21 October 2002
This postcard comes to you from the salt mines... or more correctly, from Dampier Salt's solar salt fields. Yesterday's open day was a celebration of the 30th anniversary of their first shipment of salt from the field in 1972.
The first thing you notice about the operation is its size, 12,500 hectares, or more simply, 125,000 quarter acre blocks! This is amply demonstrated by the white smudge toward the left of the horizon in the attached image (Pond Zero - 4.jpg). That white smudge is a stockpile of three quarters of a million tonnes of salt, at a guess between 50 and 100 metres high, viewed from the western edge of the pond system at the sea water intake. The stockpile is roughly at the midpoint of the southern boundary which runs approximately 25km west to east.
The production process passes sea water through a series of evaporation ponds before ultimately feeding the growth of salt crystals. From sea water intake, through harvest, cleaning and export, the entire process takes approximately three years. Solar salt is used in industrial processes such as the manufacture of caustic soda which demand an extremely pure product.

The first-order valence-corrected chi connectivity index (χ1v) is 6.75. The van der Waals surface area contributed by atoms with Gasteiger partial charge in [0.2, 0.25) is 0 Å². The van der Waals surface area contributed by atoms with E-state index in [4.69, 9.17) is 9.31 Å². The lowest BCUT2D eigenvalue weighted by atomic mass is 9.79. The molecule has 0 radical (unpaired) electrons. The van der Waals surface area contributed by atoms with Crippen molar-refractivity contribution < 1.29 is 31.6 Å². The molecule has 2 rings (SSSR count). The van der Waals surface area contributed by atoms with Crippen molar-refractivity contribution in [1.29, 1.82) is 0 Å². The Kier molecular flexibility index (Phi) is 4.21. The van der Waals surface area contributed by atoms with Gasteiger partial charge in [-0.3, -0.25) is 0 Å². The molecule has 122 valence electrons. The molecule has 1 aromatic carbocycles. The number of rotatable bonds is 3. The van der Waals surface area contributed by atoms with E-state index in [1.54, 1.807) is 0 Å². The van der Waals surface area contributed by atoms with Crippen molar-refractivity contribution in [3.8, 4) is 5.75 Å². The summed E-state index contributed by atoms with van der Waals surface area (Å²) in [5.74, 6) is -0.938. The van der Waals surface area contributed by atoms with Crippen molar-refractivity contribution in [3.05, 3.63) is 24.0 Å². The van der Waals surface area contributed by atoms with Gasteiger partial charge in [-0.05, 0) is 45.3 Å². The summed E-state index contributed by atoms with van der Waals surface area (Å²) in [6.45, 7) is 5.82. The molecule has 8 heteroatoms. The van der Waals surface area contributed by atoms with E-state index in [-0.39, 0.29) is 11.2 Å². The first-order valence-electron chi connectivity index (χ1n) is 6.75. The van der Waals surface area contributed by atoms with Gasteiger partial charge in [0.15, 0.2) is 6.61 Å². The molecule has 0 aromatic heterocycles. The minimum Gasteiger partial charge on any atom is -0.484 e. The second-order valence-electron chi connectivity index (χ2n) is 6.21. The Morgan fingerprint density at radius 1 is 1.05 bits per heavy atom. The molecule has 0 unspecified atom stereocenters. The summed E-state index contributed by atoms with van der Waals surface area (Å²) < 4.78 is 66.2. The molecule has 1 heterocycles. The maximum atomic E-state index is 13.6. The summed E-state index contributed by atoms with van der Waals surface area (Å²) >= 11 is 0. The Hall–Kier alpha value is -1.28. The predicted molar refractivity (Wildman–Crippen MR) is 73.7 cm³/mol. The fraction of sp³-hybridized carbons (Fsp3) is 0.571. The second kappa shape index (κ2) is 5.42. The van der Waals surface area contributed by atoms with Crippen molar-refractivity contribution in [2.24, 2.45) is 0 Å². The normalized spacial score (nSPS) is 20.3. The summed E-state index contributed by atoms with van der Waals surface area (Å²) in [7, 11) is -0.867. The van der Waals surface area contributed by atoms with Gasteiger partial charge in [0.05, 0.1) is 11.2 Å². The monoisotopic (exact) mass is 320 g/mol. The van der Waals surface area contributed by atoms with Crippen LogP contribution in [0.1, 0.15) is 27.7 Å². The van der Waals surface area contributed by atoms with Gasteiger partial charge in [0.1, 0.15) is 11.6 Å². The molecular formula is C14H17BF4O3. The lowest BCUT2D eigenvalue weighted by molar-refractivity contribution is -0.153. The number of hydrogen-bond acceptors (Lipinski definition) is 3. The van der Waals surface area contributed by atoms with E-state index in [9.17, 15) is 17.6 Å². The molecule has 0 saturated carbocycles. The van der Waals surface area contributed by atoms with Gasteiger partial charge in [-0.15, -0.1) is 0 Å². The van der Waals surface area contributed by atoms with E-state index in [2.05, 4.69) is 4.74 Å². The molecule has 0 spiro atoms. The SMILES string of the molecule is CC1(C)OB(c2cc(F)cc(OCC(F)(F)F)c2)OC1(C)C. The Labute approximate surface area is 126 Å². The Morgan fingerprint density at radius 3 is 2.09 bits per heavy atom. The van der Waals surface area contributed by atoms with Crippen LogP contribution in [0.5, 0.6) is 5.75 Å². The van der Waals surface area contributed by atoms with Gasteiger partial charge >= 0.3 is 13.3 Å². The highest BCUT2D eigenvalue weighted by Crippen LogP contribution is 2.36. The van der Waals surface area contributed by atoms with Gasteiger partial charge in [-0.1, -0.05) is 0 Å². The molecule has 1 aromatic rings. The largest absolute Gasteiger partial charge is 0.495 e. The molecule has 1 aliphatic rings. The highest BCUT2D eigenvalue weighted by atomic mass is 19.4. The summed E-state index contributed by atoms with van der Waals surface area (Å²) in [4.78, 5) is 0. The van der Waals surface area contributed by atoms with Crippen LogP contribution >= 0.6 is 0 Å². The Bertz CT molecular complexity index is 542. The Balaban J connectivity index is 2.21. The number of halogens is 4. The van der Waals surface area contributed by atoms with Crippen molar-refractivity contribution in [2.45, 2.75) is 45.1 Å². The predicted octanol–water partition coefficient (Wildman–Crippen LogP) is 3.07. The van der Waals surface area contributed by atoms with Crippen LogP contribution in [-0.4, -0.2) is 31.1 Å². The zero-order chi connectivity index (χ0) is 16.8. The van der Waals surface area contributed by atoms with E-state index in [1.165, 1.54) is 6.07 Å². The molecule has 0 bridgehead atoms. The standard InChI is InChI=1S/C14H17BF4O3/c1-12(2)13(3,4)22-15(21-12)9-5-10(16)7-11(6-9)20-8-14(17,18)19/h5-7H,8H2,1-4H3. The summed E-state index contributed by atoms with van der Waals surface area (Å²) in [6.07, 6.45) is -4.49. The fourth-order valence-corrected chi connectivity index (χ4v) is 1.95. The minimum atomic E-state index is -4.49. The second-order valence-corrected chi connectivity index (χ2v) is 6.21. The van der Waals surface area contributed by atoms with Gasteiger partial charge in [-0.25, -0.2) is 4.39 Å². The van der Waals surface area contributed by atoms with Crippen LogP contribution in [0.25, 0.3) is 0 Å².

You'll get an idea of the intensity of glare on the crystallisation pond if you notice the vertical shadow effect seemingly cast by the people in those shots. Sunglasses were a must.
I was very impressed by the whole afternoon, which was especially good value. I was collected in an air-conditioned coach, taken out to Dampier, driven around the huge site with a very knowledgeable guide. Drinks were provided en-route and at the end I was fed and even got a show bag with a Dampier Salt baseball cap and a chuppa chup. Not to mention the colouring in competition entry form and coloured pencils! And all this for the princely sum of nothing! Cheap, huh?
If you guyz had any doubts about how bored I am up here, the fact that I found this free tour at all should be some indication. The was a small notice on a pinup board in the shopping centre. I'm passing my time hanging around shopping centres reading noticeboards!